The issue is whether the facts alleged in the complaint, if true, support a claim upon which relief can be granted. In deciding a 12(b)(6) motion, the court must accept as true all factual allegations in the complaint and give the pleader the benefit of all reasonable inferences that can fairly be drawn therefrom, and view them in the light most favorable to the plaintiff. Morse v. Lower Merion Sch. Dist., 132 F.3d 902, 906 (3d Cir.1997). However, " we are not bound to accept as true a legal conclusion couched as a factual allegation." Ashcroft v. Iqbal, 556 U.S. 662, 678, 129 S.Ct. 1937, 173 L.Ed.2d 868 (2009) (internal quotations omitted).

To determine the sufficiency of a complaint, the court should identify the allegations that, " because they are no more than conclusions, are not entitled to the assumption of truth." Id. at 679, 129 S.Ct. 1937. " When there are well-pleaded factual allegations, a court should assume their veracity and then determine whether they plausibly give rise to an entitlement to relief." Id. Generally, a court should consider only the allegations in the complaint, exhibits attached to the complaint, matters of public record, and documents that form the basis of a claim. See In re Burlington Coat Factory Sec. Litig., 114 F.3d 1410, 1426 (3d Cir.1997); Pension Benefit Guar. Corp. v. White Consol. Indus., Inc., 998 F.2d 1192, 1196 (3d Cir.1993).


The Commonwealth Defendants and the Casino Defendants filed two separate motions to dismiss the plaintiffs' complaint pursuant to Federal Rule of Civil Procedure 12(b)(6). (Docs. 14, 15). Collectively, they challenge all of the counts in the complaint except Count VIII, which asserts an intentional infliction of emotional distress claim against all the defendants under Pennsylvania law. Plaintiffs brings their federal law claims against all defendants pursuant to Section 1983, therefore we will briefly address that statute.

Section 1983 does not, by its own terms, create substantive rights. Rather, it provides remedies for deprivations of rights established elsewhere in the Constitution or federal law. Kneipp v. Tedder, 95 F.3d 1199, 1204 (3d Cir.1996). Section 1983 states in pertinent part:

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Every person who, under color of any statute, ordinance, regulation, custom, or usage, of any State or Territory or the District of Columbia, subjects, or causes to be subjected, any citizen of the United States or other person within the jurisdiction thereof to the deprivation of any rights, privileges, or immunities secured by the Constitution and laws, shall be liable to the party injured in an action at law, suit in equity or other proper proceeding for redress....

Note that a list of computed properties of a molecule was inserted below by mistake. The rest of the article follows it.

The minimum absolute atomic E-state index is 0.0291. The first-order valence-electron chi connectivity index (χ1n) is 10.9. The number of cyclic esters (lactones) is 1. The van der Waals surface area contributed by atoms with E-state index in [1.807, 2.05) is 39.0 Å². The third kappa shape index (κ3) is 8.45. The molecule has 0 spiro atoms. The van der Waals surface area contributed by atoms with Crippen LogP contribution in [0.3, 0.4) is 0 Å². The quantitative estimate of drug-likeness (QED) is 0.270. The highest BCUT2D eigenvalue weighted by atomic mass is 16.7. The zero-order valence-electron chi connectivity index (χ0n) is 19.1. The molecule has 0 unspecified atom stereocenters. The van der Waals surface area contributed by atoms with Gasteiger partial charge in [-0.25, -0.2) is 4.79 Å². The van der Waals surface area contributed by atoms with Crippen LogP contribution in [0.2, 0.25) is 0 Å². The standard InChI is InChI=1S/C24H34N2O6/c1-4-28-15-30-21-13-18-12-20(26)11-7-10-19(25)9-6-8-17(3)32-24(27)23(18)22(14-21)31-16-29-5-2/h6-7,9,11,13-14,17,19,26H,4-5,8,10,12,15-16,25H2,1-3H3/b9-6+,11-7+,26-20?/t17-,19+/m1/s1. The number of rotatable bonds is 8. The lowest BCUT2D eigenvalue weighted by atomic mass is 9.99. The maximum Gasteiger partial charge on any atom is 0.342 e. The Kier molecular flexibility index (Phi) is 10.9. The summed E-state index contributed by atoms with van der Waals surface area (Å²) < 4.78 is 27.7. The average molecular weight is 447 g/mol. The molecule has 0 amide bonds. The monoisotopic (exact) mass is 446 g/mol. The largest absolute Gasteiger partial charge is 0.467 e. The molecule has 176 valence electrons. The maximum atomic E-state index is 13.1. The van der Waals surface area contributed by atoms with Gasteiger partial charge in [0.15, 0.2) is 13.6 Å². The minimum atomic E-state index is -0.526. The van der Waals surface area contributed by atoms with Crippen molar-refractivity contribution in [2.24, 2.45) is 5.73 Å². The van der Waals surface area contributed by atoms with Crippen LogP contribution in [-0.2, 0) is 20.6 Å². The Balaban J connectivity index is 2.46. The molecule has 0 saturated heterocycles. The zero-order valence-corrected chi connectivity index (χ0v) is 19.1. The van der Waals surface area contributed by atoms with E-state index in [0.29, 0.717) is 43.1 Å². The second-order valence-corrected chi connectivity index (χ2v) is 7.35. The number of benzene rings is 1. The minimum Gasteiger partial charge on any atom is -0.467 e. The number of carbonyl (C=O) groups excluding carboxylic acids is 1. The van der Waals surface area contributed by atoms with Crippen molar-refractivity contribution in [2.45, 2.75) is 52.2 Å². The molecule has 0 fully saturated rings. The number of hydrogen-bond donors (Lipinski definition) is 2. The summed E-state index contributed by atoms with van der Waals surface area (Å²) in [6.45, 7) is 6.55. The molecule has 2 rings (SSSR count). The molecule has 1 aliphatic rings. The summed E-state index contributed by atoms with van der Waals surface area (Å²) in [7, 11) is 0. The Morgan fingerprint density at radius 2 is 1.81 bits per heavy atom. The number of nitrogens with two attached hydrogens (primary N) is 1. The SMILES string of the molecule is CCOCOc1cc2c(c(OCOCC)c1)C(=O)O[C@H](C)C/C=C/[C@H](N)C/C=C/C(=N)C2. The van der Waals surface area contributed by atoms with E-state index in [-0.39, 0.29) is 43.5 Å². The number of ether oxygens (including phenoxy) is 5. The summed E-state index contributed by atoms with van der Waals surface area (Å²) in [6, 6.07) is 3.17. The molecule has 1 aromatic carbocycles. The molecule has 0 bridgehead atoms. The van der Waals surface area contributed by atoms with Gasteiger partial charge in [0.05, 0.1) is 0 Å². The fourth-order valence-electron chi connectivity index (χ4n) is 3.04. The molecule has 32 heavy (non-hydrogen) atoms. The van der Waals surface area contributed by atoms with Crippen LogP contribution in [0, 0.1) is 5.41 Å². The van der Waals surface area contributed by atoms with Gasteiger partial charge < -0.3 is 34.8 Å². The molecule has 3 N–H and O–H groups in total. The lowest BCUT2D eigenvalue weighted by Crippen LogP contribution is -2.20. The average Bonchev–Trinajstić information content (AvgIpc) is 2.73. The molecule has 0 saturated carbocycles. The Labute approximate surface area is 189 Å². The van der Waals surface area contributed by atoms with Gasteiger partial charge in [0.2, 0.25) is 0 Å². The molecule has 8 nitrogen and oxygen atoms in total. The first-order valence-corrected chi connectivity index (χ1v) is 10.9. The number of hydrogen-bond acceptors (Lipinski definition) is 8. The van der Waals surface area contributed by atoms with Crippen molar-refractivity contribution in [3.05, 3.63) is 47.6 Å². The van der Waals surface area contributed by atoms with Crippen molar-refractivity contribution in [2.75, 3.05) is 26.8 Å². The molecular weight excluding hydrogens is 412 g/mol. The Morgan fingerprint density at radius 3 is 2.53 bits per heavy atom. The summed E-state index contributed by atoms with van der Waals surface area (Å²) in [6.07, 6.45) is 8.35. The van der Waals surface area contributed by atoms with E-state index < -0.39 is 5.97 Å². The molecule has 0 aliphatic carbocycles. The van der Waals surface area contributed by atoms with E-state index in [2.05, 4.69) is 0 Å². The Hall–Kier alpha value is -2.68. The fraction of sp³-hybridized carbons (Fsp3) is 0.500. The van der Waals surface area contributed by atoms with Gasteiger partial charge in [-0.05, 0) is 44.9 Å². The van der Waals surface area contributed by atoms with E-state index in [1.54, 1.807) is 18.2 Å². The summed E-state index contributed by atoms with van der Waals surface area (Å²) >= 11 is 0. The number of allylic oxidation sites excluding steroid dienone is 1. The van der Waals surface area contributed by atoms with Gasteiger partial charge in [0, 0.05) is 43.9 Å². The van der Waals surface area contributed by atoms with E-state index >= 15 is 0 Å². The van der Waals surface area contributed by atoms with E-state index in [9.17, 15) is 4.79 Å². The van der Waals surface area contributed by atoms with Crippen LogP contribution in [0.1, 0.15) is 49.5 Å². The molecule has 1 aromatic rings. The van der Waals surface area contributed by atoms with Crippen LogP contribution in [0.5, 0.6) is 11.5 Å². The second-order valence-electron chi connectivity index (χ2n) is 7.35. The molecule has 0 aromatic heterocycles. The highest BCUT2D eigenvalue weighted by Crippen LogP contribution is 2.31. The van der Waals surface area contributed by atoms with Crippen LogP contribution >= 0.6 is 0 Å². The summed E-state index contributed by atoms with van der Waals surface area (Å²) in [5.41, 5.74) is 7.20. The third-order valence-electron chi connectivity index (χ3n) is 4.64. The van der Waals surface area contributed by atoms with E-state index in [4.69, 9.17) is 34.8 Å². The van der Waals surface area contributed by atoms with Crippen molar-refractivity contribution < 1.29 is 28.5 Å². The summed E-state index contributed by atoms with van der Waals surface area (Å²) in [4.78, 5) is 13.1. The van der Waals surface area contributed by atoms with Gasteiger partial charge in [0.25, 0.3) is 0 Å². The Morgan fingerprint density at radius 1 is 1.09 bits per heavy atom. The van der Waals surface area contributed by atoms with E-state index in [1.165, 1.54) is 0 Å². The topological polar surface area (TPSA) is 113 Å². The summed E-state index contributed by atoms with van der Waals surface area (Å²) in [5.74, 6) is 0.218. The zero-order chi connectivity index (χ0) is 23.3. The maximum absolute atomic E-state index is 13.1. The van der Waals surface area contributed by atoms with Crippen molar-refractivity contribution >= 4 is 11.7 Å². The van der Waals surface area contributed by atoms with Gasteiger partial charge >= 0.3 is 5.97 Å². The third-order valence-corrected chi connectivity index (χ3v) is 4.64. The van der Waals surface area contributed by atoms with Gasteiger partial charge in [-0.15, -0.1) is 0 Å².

42 U.S.C. § 1983. Thus, to establish a claim under Section 1983, two criteria must be met. First, the conduct complained of must have been committed by a person acting under color of state law. Sameric Corp. of Del., Inc. v. City of Phila., 142 F.3d 582, 590 (3d Cir.1998). Second, the conduct must deprive the plaintiff of rights secured under the Constitution or federal law. Id.

Defendants assert several grounds to support their motions to dismiss plaintiffs' complaint. We will address each motion separately.

A. Commonwealth Defendants' Motion to Dismiss

Commonwealth Defendants assert the following arguments: (1) the complaint fails to state a cause of action for false arrest, false imprisonment or malicious prosecution; (2) Commonwealth Defendants are entitled to qualified immunity; (3) plaintiffs' claims against the Commonwealth Defendants in their official capacities are barred by Eleventh Amendment immunity; (4) plaintiffs' claims for compensatory and punitive damages against the Commonwealth Defendants in their official capacities should be dismissed with prejudice; (5) plaintiffs' claim under Article I, Section 8 of the Pennsylvania Constitution should be dismissed because no private cause of action exists under Pennsylvania law; (6) the complaint fails to state a cause of action for conspiracy; and (7) ...